How do I find the first portfolio projects?



Would love to hear your opinions & suggestions please!

Compiling my first UX portfolio - what would be a good way to find my first two or three projects? I want to grow my confidence and learn the process so I can apply for actual paid jobs - what would you recommend? What worked for you to get started?

Background: I’m a mid-senior graphic designer (freelance) moving into UX, with a UX and coding bootcamp courses under my belt. Love the UX design process of investigating what works for the user!

Creating a Killer Portfolio
A career change

Check out this post for some great advice on building a UX portfolio (including finding projects).


Hi @maxplathan OK I love this question, because the answer is – use exactly the same process as applying for paid work. I know you probably didn’t want to hear that :slight_smile:

I recommend reaching out to online businesses in your area - ones that you have identified that “may” need your services.

As all potential relationships do - it needs handling with care. Building a relationship with a “cold” lead, is all about consistently adding value to that particular person over time.

Here are 3 ways you could get on their radar the smart way:

  • Sign up for company email news - if they have any. Engage in conversations they are having online.
  • Thank them for sharing a piece of information that you have used to get results (show him the results). Write a blog post about them and how they have inspired your work.
  • Share their work, and tell your audience why they should check it out.


Offer FREE work (perhaps a usability test that you could share the findings of with them) but remember you have limited time so you need to be quite selective about who you offer free work to and what you offer them.

Let me know how it goes, would love to hear more on how you applied the above and any successes you may have had.

Thanks! Louise


Thanks, @HAWK ! That article is really interesting, lots of good pointers there. I just love the generous spirit of this community!


@Louise - you’re a star! I can’t imagine why that idea didn’t enter my head earlier! :laughing:

It’s a confidence issue as much as anything - I just want to find those three portfolio pieces so I feel competent enough to apply for actual roles :wink:


Louise IS a star :slight_smile:

After you have some portfolio pieces, make sure you tell a compelling story about how each project came together. Don’t just show them. Employers/clients want to know how you think and what your process is. UX is all about the story - how did you go from abstract idea to concrete product and what were the results? Hope that helps and good luck!


@maryshaw, that’s great advice, thank you!

Just wondering - how would I best structure the story? How much detail should I go into? Currently I’m doing something like:

starting point - brief - research process - research results - old website design - my new design - results

How many pages (A4 PDF) would you ideally like to see for a project like this? I know that’s a bit of a “How long is a piece of string?” question, but any guidance on the level of detail would be helpful.

Thank you again for your replies, everyone :smile:


@maxplathan, my pleasure!

[quote=“maxplathan, post:7, topic:2252”]
starting point - brief - research process - research results - old website design - my new design - results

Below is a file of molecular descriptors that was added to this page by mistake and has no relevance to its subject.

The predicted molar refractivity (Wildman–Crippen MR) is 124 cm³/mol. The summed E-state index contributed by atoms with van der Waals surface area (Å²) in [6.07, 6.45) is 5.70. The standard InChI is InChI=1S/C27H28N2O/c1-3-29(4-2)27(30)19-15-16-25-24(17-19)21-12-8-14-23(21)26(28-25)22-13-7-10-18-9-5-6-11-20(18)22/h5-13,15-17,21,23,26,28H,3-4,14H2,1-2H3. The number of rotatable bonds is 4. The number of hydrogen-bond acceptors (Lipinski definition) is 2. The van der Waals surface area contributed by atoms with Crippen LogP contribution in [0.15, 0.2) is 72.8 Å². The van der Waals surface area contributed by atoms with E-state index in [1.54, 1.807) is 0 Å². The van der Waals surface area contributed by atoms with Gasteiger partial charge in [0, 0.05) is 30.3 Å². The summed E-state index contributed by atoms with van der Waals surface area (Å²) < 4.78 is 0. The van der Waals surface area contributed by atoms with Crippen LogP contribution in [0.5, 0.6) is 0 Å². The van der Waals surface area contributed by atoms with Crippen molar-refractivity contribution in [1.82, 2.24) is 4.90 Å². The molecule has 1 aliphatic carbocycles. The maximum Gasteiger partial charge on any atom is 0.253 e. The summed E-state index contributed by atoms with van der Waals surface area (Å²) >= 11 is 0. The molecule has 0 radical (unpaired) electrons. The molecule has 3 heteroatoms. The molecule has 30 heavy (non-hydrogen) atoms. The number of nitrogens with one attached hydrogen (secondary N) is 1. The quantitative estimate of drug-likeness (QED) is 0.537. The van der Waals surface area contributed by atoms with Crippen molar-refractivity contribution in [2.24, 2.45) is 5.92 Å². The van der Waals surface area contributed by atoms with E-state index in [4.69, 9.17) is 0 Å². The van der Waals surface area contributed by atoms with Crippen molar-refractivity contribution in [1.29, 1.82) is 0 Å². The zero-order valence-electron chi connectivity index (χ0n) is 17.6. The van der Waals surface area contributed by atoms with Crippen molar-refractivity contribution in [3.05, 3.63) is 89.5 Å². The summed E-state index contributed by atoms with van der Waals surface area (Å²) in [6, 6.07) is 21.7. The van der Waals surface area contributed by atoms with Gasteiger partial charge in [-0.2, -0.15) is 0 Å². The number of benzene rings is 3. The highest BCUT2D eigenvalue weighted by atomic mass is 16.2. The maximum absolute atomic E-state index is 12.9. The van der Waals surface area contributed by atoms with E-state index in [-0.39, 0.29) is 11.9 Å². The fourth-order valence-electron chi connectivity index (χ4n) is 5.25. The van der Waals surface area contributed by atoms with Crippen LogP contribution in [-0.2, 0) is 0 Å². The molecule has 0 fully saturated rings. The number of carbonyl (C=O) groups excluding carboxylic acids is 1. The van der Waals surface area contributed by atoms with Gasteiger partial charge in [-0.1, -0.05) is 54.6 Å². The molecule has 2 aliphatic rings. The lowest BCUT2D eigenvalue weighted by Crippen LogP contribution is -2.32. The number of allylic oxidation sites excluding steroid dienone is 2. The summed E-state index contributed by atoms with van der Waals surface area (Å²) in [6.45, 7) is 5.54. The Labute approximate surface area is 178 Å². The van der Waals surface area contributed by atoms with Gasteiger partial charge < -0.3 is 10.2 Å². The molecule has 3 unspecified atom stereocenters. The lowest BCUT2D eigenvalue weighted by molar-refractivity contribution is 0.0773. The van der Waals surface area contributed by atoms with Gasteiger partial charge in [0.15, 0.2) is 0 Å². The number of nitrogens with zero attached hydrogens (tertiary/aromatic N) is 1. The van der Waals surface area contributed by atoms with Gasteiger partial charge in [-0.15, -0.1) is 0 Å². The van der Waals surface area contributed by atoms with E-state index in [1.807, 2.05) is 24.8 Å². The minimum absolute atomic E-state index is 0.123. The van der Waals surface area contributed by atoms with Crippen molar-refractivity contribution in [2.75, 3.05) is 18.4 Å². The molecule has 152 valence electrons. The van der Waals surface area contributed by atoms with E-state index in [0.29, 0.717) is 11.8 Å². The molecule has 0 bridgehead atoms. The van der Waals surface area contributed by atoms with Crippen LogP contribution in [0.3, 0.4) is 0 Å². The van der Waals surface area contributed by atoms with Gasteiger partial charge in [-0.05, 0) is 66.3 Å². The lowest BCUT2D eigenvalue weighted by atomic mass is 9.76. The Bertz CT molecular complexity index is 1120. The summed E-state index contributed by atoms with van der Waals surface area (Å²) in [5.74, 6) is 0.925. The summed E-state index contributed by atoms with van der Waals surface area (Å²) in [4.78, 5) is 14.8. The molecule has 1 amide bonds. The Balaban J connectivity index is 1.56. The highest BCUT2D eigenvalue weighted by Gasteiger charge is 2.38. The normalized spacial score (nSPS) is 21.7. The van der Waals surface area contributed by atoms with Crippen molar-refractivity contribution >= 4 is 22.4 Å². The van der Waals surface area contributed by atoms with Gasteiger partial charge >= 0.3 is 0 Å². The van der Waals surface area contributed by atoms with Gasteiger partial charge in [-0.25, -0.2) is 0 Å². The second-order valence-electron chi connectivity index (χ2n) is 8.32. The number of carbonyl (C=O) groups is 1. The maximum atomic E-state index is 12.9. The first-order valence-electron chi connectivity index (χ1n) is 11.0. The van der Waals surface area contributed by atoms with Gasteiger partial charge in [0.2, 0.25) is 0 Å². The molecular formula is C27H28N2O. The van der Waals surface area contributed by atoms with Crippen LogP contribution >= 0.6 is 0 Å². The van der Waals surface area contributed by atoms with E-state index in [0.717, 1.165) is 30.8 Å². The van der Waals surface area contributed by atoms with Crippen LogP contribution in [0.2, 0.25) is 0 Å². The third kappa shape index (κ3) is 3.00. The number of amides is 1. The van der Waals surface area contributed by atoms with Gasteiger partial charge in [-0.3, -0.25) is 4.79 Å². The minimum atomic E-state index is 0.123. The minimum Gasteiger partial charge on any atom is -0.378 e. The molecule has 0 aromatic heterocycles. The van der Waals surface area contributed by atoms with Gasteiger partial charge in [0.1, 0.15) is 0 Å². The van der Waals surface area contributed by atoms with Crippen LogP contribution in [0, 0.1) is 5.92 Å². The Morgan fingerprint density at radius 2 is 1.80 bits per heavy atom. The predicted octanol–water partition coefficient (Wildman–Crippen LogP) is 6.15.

[/quote] This is a good framework, but might benefit from a few tweaks.

Unlike traditional graphic design, I don’t “work to a brief” as a UX designer. Rather, I collaborate with clients and teammates to identify user pains and problems and agree on a proposed hypothesis/solution. The output of this activity sometimes results in a one-page project brief to get everyone on the same page, but it depends on the client.

I also don’t think it’s necessary to show the old website design unless the result is a drastic, easily-recognizable improvement.

Regarding the story, keep it short and sweet. I like to intro each slide with a short paragraph (3 sentences max) describing the problem, how we came up with the proposed solution, and the results. I realize that keeping it short with that much info is a challenge, but force yourself to be as specific and succinct as possible. If someone is viewing your portfolio online without you there to walk them through it, they will need as much context as you can give them.

I can’t really tell you how many pages it should be. The most important aspect is clarity of communication. People will keep reading if the material is focused, engaging and they think you can help them. Also, getting feedback from friends/colleagues before you send your portfolio off into the wild will also help you gauge the appropriate length. Hope that helps!


This is all great advice. One of the first websites I designed was for my soccer club - this had a number of advantages in that it was a no-pressure situation, it had clear functional needs, I could experiment to my heart’s content and it mattered to a small group of people who could give me immediate and ongoing feedback.

So while I agree with Louise’s suggestion, broadening it to include local community groups is worth considering. I also agree with maryshaw about writing up your projects. I do this usually by writing a blog post where I explain the context, what techniques I used, any quirky points or things I learned and any software that was useful. I do this for all my projects, pro bono and paid.

I’ve been freelance for over 20 years and have built more than 200 websites, but I still do pro bono projects for local community groups like scouts, soccer and surf clubs. I recommend it.


Thanks Hawk!